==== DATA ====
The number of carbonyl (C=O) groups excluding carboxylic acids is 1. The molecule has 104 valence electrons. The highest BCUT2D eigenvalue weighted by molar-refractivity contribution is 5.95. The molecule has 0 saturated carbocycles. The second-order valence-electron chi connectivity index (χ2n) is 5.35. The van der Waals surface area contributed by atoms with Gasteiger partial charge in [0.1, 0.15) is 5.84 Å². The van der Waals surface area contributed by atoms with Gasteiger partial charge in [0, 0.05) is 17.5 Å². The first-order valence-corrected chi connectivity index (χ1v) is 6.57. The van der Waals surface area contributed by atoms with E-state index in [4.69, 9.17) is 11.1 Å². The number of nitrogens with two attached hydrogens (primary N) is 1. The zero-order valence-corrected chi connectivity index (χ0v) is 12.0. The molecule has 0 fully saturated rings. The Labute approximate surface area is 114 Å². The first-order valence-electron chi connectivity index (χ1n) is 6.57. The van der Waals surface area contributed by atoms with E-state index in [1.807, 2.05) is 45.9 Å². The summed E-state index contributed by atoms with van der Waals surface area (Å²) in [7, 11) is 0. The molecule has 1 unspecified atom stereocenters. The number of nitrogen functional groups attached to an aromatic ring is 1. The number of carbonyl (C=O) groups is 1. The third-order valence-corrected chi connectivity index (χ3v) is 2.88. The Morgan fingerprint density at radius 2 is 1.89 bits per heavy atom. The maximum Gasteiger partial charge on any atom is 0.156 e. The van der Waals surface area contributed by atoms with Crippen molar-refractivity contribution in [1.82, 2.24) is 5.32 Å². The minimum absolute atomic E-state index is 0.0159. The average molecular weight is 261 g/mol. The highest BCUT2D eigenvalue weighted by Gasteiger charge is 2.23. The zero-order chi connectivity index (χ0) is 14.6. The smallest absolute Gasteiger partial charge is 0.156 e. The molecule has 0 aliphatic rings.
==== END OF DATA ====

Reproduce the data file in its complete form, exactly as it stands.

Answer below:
The number of carbonyl (C=O) groups excluding carboxylic acids is 1. The molecule has 104 valence electrons. The highest BCUT2D eigenvalue weighted by molar-refractivity contribution is 5.95. The molecule has 0 saturated carbocycles. The second-order valence-electron chi connectivity index (χ2n) is 5.35. The van der Waals surface area contributed by atoms with Gasteiger partial charge in [0.1, 0.15) is 5.84 Å². The van der Waals surface area contributed by atoms with Gasteiger partial charge in [0, 0.05) is 17.5 Å². The first-order valence-corrected chi connectivity index (χ1v) is 6.57. The van der Waals surface area contributed by atoms with E-state index in [4.69, 9.17) is 11.1 Å². The number of nitrogens with two attached hydrogens (primary N) is 1. The zero-order valence-corrected chi connectivity index (χ0v) is 12.0. The molecule has 0 fully saturated rings. The Labute approximate surface area is 114 Å². The first-order valence-electron chi connectivity index (χ1n) is 6.57. The van der Waals surface area contributed by atoms with E-state index in [1.807, 2.05) is 45.9 Å². The summed E-state index contributed by atoms with van der Waals surface area (Å²) in [7, 11) is 0. The molecule has 1 unspecified atom stereocenters. The number of nitrogen functional groups attached to an aromatic ring is 1. The number of carbonyl (C=O) groups is 1. The third-order valence-corrected chi connectivity index (χ3v) is 2.88. The Morgan fingerprint density at radius 2 is 1.89 bits per heavy atom. The maximum Gasteiger partial charge on any atom is 0.156 e. The van der Waals surface area contributed by atoms with Crippen molar-refractivity contribution in [1.82, 2.24) is 5.32 Å². The minimum absolute atomic E-state index is 0.0159. The average molecular weight is 261 g/mol. The highest BCUT2D eigenvalue weighted by Gasteiger charge is 2.23. The zero-order chi connectivity index (χ0) is 14.6. The smallest absolute Gasteiger partial charge is 0.156 e. The molecule has 0 aliphatic rings.